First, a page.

Catherine E. Akenhead
85 Geo. Wash. L. Rev. 1224
In recent years, state corrections departments have faced pressure to provide better prison conditions while simultaneously cutting costs. Many critics have touted the emergence of privatized prison services as a cost-effective resolution. However, those services shift the costs on to some of the poorest and most vulnerable consumers—prisoners and their families. This Note explores how private companies providing prison banking services to state correctional facilities use unfair practices to increase profits. The umbrella of prison banking services includes deposits into inmate trust accounts, which allow prisoners to purchase necessities, and prepaid debit release cards, which are used to return money to prisoners upon release. This Note describes how certain private companies retain a monopoly on these services, and are awarded contracts based on the amount of commission paid to state correctional facilities.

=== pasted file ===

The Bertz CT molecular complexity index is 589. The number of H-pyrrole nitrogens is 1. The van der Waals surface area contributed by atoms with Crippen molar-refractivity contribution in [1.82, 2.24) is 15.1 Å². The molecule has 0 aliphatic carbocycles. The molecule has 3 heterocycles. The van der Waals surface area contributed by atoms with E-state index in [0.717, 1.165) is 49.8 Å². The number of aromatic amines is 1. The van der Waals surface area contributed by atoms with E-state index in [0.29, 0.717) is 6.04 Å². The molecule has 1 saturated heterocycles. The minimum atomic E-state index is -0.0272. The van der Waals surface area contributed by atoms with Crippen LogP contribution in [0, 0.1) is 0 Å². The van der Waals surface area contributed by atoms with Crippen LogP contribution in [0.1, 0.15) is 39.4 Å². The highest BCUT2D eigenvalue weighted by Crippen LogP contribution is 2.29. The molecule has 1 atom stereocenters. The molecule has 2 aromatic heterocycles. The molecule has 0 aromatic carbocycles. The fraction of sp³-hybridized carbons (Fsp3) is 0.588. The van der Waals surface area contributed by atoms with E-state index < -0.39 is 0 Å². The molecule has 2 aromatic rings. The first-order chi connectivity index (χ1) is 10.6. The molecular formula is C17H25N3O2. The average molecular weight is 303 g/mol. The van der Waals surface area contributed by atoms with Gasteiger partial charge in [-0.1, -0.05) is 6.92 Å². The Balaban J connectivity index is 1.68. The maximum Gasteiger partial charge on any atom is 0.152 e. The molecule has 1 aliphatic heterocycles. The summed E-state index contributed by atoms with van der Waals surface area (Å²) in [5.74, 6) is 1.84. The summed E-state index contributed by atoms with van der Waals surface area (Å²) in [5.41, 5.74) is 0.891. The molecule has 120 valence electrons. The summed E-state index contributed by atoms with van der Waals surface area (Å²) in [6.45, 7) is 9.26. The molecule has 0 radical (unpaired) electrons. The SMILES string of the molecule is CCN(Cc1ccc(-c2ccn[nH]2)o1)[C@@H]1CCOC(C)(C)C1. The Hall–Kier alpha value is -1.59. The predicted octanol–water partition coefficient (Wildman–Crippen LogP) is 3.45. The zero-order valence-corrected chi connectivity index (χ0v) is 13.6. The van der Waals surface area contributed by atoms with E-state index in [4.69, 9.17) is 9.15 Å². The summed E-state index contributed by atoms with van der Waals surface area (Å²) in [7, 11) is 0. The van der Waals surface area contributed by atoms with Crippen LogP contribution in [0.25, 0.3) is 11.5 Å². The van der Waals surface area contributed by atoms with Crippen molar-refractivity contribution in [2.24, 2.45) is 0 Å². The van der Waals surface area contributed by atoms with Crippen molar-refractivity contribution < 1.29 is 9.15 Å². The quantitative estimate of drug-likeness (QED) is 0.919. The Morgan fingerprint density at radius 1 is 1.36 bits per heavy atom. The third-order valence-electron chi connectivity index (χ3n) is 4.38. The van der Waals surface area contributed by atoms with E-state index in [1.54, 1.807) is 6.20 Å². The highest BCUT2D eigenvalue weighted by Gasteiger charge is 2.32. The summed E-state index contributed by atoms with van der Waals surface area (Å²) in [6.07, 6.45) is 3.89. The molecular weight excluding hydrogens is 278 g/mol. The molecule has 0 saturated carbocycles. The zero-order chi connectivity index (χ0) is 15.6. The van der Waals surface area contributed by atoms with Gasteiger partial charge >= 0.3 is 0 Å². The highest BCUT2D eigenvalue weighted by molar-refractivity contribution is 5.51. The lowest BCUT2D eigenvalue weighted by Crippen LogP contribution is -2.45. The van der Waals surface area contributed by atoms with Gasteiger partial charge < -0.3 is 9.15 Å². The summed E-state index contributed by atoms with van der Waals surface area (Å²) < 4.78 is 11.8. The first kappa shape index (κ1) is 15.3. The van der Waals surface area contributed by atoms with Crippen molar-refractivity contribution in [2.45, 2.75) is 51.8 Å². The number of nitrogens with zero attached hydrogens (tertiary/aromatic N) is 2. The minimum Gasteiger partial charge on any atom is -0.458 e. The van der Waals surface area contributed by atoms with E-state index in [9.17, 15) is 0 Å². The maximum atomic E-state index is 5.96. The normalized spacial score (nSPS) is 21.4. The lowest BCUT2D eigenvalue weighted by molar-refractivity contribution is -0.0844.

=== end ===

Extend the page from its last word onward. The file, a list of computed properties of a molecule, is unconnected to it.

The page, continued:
As a result of paying those commissions and having no incentive to cut costs, private companies drive up their prices and charge consumers exorbitant rates to make deposits or to utilize prepaid cards. These practices disproportionately affect prisoners’ families who provide their incarcerated loved ones with monetary support, and released inmates struggling to get back on their feet post-incarceration. Statistically, both of these groups are more likely to be low-income and least able to manage additional financial strain. This Note proposes state-level legislation to better protect consumers from these abuses and outlines five key provisions that, if adopted, will serve to prevent private companies from unreasonably increasing their profit margins at the expense of vulnerable consumers.